Agricultural management and environment controls long-term soil nitrous oxide fluxes

I. Gelfand, I. Shcherbak, G. P. Robertson

Research output: Chapter in Book/Report/Conference proceedingConference contributionpeer-review


Nitrous oxide (N2O) is an important greenhouse gas with a longatmospheric half-life. Understanding the controls on soil nitrous oxide fluxes is vital for the development of mitigation opportunities and for under standing their climatic impact. The spatial and temporal variability of soil nitrous oxide fluxes, however, makes it difficult to predict such fluxes. We examined the longest available dataset, 22 years of continues measurements, which contains biweekly measurements of soil nitrous oxide emissions together with measurements of an array of environmental and management parameters from eleven ecosystems, including four corn-soybean-wheat rotations under different management(conventional, no-till, biological, and reduced input), one perenni alalfalfa system, two tree plantations, three successional systems, and one deciduous forest. This dataset was used to assess the effect ofdifferent agricultural and land management practices on soil N2O emissions. Using statistical and correlation analyses, we found that, in general, annual crops emitted 2-3 times more N2O annually than didperennial crops. Among the annual crops, there were no differences in the annual emissions among the cropping systems; the conventional, no-till, reduced input, and biologically managed systems emitted similar amounts of N2O with very different emission patterns. Among the perennial crops, alfalfa emitted 2 times more N2O than did poplar, approximately 1.6 times more than did the coniferous plantation, and ~3times more than did the unmanaged successional communities and the deciduous forest, which emitted similar amounts. Within the annual crop rotation phases, the wheat phase of the conventionally and no-till-managed rotations emitted approximately twice as much N2O than did the reduced input- and biologically managed systems, largely due to the length of the bare soil fallow. The corn and soybean phases of the conventionally managed rotation emitted between 70 and 100% less N2O than did the other row crops. The annual cumulative soil N2O emissions were correlated with the growing season average soil nitrate concentration and the soil nitrate production potential. The daily soilN2O emissions were poorly predicted by the soil temperature, water content, and extractable soil N. The low predictability of the daily N2Ofluxes was likely due to the highly variable individual fluxes and the non-normal flux distribution, which was greatly skewed toward high extremes.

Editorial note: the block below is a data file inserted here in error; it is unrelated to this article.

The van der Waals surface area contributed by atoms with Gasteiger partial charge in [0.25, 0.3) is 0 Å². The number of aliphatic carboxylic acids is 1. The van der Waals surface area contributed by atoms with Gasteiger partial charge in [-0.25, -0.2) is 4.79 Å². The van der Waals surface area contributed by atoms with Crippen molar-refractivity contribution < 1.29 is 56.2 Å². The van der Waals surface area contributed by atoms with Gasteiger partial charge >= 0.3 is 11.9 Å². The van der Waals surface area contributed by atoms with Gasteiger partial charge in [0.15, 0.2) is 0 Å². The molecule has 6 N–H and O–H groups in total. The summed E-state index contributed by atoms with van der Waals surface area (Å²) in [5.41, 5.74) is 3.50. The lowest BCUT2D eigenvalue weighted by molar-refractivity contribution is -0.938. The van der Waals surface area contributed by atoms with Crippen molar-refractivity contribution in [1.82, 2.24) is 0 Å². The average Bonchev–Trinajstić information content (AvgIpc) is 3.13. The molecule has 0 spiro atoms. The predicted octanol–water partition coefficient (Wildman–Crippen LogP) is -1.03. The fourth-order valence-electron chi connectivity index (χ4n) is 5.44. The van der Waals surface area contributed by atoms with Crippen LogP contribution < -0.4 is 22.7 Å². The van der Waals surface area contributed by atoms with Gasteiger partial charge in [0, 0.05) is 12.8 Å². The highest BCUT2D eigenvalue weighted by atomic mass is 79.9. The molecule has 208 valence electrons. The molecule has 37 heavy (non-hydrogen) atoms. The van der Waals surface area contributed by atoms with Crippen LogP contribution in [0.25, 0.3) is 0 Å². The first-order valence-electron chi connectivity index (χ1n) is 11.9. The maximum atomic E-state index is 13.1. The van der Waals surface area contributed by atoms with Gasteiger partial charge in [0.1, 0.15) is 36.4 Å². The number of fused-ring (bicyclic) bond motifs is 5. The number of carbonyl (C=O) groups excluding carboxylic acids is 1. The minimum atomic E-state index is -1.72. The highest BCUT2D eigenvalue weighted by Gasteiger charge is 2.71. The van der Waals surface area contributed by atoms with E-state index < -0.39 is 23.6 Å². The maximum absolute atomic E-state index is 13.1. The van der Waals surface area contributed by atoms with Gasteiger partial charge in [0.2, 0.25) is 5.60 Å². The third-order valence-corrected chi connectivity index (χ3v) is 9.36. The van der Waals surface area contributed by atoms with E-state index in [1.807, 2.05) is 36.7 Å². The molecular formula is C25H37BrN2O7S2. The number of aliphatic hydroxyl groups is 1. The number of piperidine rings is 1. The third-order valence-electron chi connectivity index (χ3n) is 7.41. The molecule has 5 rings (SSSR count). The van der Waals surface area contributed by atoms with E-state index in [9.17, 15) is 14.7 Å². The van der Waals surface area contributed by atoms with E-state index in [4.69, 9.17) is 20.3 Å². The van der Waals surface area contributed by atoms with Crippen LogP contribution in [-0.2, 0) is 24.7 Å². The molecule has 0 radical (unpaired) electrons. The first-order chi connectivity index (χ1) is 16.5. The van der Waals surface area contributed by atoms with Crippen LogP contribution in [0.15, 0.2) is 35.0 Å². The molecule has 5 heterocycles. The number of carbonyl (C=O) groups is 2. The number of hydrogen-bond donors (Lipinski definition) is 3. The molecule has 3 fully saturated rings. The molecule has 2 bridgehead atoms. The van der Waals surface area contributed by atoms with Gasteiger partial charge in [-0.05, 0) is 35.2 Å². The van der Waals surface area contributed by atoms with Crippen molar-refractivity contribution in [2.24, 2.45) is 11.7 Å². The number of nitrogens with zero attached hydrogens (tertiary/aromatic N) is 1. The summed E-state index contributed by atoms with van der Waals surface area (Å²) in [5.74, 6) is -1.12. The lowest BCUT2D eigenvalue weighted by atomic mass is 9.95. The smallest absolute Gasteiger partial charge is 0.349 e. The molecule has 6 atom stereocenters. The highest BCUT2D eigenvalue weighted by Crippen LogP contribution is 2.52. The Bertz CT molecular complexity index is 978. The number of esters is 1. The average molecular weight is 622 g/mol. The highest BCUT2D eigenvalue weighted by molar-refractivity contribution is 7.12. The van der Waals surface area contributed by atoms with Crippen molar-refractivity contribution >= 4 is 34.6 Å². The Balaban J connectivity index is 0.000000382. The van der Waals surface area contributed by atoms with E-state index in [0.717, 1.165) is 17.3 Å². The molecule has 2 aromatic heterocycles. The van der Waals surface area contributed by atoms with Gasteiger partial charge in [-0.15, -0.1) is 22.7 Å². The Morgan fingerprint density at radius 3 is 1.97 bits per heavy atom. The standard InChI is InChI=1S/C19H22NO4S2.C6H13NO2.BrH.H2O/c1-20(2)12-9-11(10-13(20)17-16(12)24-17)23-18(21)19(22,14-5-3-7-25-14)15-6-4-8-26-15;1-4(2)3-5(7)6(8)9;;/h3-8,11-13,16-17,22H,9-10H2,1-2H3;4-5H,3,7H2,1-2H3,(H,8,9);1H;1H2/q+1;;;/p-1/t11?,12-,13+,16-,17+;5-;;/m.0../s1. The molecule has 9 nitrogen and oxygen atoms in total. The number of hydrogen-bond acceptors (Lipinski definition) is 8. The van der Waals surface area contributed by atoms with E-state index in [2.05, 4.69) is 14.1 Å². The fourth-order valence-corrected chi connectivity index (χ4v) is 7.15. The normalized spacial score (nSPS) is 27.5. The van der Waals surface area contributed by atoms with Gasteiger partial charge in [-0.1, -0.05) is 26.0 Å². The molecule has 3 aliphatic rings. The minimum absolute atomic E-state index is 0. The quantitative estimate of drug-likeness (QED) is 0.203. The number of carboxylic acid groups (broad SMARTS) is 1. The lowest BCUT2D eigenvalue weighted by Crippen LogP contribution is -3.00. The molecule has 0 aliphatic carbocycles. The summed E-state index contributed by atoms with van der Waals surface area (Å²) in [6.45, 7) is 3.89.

Original languageEnglish GB
Title of host publicationAmerican Geophysical Union, Fall Meeting 2013
StatePublished - 1 Dec 2013
Externally publishedYes


  • 0402 BIOGEOSCIENCES Agricultural systems
  • 0426 BIOGEOSCIENCES Biosphere/atmosphere interactions
  • 0469 BIOGEOSCIENCES Nitrogen cycling
  • 0490 BIOGEOSCIENCES Trace gases


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